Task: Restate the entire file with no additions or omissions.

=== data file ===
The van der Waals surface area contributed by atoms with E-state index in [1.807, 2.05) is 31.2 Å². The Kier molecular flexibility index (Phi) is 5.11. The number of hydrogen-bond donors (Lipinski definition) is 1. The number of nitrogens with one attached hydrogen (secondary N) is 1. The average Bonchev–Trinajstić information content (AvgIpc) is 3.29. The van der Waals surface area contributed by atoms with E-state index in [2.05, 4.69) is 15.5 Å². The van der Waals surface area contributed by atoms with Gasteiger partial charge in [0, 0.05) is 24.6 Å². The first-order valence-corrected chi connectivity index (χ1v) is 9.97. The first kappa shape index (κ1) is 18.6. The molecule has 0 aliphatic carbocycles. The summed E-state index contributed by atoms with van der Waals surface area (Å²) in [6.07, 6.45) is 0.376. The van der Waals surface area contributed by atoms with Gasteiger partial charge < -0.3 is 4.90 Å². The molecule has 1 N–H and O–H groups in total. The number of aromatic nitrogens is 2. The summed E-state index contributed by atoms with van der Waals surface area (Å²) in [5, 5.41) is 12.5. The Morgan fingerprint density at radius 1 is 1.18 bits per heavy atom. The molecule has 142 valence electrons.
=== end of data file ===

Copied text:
The van der Waals surface area contributed by atoms with E-state index in [1.807, 2.05) is 31.2 Å². The Kier molecular flexibility index (Phi) is 5.11. The number of hydrogen-bond donors (Lipinski definition) is 1. The number of nitrogens with one attached hydrogen (secondary N) is 1. The average Bonchev–Trinajstić information content (AvgIpc) is 3.29. The van der Waals surface area contributed by atoms with E-state index in [2.05, 4.69) is 15.5 Å². The van der Waals surface area contributed by atoms with Gasteiger partial charge in [0, 0.05) is 24.6 Å². The first-order valence-corrected chi connectivity index (χ1v) is 9.97. The first kappa shape index (κ1) is 18.6. The molecule has 0 aliphatic carbocycles. The summed E-state index contributed by atoms with van der Waals surface area (Å²) in [6.07, 6.45) is 0.376. The van der Waals surface area contributed by atoms with Gasteiger partial charge < -0.3 is 4.90 Å². The molecule has 1 N–H and O–H groups in total. The number of aromatic nitrogens is 2. The summed E-state index contributed by atoms with van der Waals surface area (Å²) in [5, 5.41) is 12.5. The Morgan fingerprint density at radius 1 is 1.18 bits per heavy atom. The molecule has 142 valence electrons.